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-   -   Air Berlin filing for bankruptcy? (https://www.pprune.org/terms-endearment/598357-air-berlin-filing-bankruptcy.html)

ironbutt57 12th Sep 2017 14:47

interesting....

https://www.eurocockpit.be/news/good...thank-you-mess

virginblue 12th Sep 2017 15:14

The insolvency administrator has urged the pilots on strike to show up for work - if not, he will have to ground the airline at short notice and close the shop for good.

rog747 12th Sep 2017 15:18

is Fly Niki trying to save itself ?

Mr Angry from Purley 12th Sep 2017 15:57

So the Pilots throw a sickkie and the Airline in even more stress than it is already. The Airline goes bust and without doubt the Pilots will be the ones who get jobs - might not be where they want to be - whilst the Ground Staff end up on the rock n roll. #great

Hotel Tango 12th Sep 2017 17:36


The Airline goes bust
Effectively, it already has. The pilots have nothing to lose. And let's be honest, would the ground personnel care about the pilots if the shoe was on the other foot?

ExDubai 12th Sep 2017 19:44

Would be interesting to know why Aer-Cap pulled the plug.

STN Ramp Rat 12th Sep 2017 22:03

All the bids have to be in by Friday. Maybe no one wants the long haul business so they have dumped it and its AB that have pulled the plug and not Aer-Cap

virginblue 12th Sep 2017 22:30

The irony is that from the limited funds airberlin has available, the pilots are the only ones who get money from those funds - while salaries at the moment are paid by an insolvency fund and not the employer, airberlin has to pay the balance for all salaries that exceed a statutory cap - and these are the salaries of the better earning pilots.

EcamSurprise 13th Sep 2017 00:21

At least one airline I know of who is involved are going to be asking for records and opinions on crews before offering them joining interviews. They are not going to be automatically taking everyone and so calling a sickie might not be the wisest move right now...

StudentPilot479 13th Sep 2017 06:02

I have not had to deal with an employer going bankrupt (yet...), but I can hardly imagine how much stress this puts on all of the staff. How will they pay their bills and mortgages, what will happen in a month, three months, six months, etc.

I would expect (and hope) that many pilots who do not have a significant other that makes a good living individually and/or a large stash of cash saved for such situations would be under huge amounts of stress and should be calling in sick in this type of situation where you know your employer is bankrupt and you have no idea where you will end up, yet you are still expected to go to work every day as if nothing were amiss.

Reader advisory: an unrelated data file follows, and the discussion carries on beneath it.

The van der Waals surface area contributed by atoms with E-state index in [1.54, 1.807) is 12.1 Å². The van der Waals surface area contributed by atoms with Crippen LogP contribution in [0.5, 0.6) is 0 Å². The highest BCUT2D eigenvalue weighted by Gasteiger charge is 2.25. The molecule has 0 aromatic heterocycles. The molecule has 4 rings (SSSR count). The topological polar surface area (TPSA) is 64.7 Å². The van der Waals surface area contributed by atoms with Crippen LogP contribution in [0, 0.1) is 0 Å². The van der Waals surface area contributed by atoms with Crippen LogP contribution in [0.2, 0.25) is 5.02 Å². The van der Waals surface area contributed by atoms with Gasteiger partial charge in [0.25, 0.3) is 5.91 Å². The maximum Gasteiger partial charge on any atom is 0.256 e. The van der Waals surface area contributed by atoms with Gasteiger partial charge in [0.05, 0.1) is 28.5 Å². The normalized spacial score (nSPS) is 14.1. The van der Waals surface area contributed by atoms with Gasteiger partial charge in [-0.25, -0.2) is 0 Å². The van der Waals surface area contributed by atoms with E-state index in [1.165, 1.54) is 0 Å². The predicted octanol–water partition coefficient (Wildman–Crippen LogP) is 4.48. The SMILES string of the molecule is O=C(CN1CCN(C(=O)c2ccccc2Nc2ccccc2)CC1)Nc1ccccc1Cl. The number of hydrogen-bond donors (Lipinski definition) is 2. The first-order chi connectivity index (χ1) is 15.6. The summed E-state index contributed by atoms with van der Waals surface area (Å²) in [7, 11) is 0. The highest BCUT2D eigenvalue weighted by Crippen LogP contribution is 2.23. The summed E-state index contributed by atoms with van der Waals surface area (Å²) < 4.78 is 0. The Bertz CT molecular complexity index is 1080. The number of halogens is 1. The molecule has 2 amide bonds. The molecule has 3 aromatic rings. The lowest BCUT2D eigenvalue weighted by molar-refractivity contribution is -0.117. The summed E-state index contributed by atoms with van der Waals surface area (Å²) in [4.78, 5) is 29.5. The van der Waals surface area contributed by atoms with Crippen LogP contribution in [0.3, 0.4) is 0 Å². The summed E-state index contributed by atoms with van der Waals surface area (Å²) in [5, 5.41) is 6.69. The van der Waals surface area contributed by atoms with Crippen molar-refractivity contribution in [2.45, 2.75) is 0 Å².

oliver2002 13th Sep 2017 06:57

Each and every employee of AB knew this was coming. I seriously doubt this is hurting the crew out of the blue wrt bills and mortgages.

ATC Watcher 13th Sep 2017 07:35

Apparently some have also have been told the conditions of the LH "rescue". Pilots not going to have LH contracts but Eurowings ones = 40% less for an AB Captain + Uncertainty about the A330s .
I understand from the media here that it is almost only Captains calling in sick. Same today apparently.
VC Cockpit not behind it.

TBSC 13th Sep 2017 07:48

How killing off their present company will help that? Either they take the -40% or won't be employed and can go to China. They do not cause trouble for a functional company (which would be the point of a strike to reach something) only expedite the sealed fate of a wreck. Who cares if it happens tomorrow or in 3 months other than themselves as the employees of the said wreckage?

RAT 5 13th Sep 2017 08:45

On wonders how it took so long. Some years ago AB had some very strange looking policies, from the outside. They dubbed a large number of flights via PMI or Berlin. I could buy an AB local ticket from ABC to TFS but I had to stop off in PMI, when I could buy a local ticket with local competition on a direct flight for less money. Guess which was there choice. Unless you were in PMI or Berlin there were not many interesting direct flights within EU; or so it seemed.
Then, at one time, before the long-haul crazy adventure, they were operating (I think) 4 different short-haul types when the competition were all operating single types and obviously lower cost. How could they compete and survive with that business model. Did they not then buy LTU long-haul routes and venture over the horizon before they had consolidated their short-haul base? And they were trying to offer a premium short-haul service for LoCo prices and a high cost base.
It did not seem a recipe for success many years ago. And I don't think pilot salaries had anything to do with the demise. It seemed a daft business plan years ago at a time when the strong contenders were consolidating their own cost bases & business model.

virginblue 13th Sep 2017 09:57


Originally Posted by ATC Watcher (Post 9890196)
Apparently some have also have been told the conditions of the LH "rescue". Pilots not going to have LH contracts but Eurowings ones = 40% less for an AB Captain + Uncertainty about the A330s .
I understand from the media here that it is almost only Captains calling in sick. Same today apparently.
VC Cockpit not behind it.

I think there is a misconception about the "Lufthansa" rescue. "Lufthansa" as the group of companies wants to come to the rescue, not "Lufthansa" as the airline. Lufthansa is a global company brand that includes something like a dozen separate airlines, only one of which is Lufthansa the airline (plus dozens of other non-airline companies). So it is a bit fanciful to assume by airberlin employees that they will be employed subject to the contract conditions of the Lufthansa group airline that pays the highest salaries. No sane investor in a bancrupt company would do that.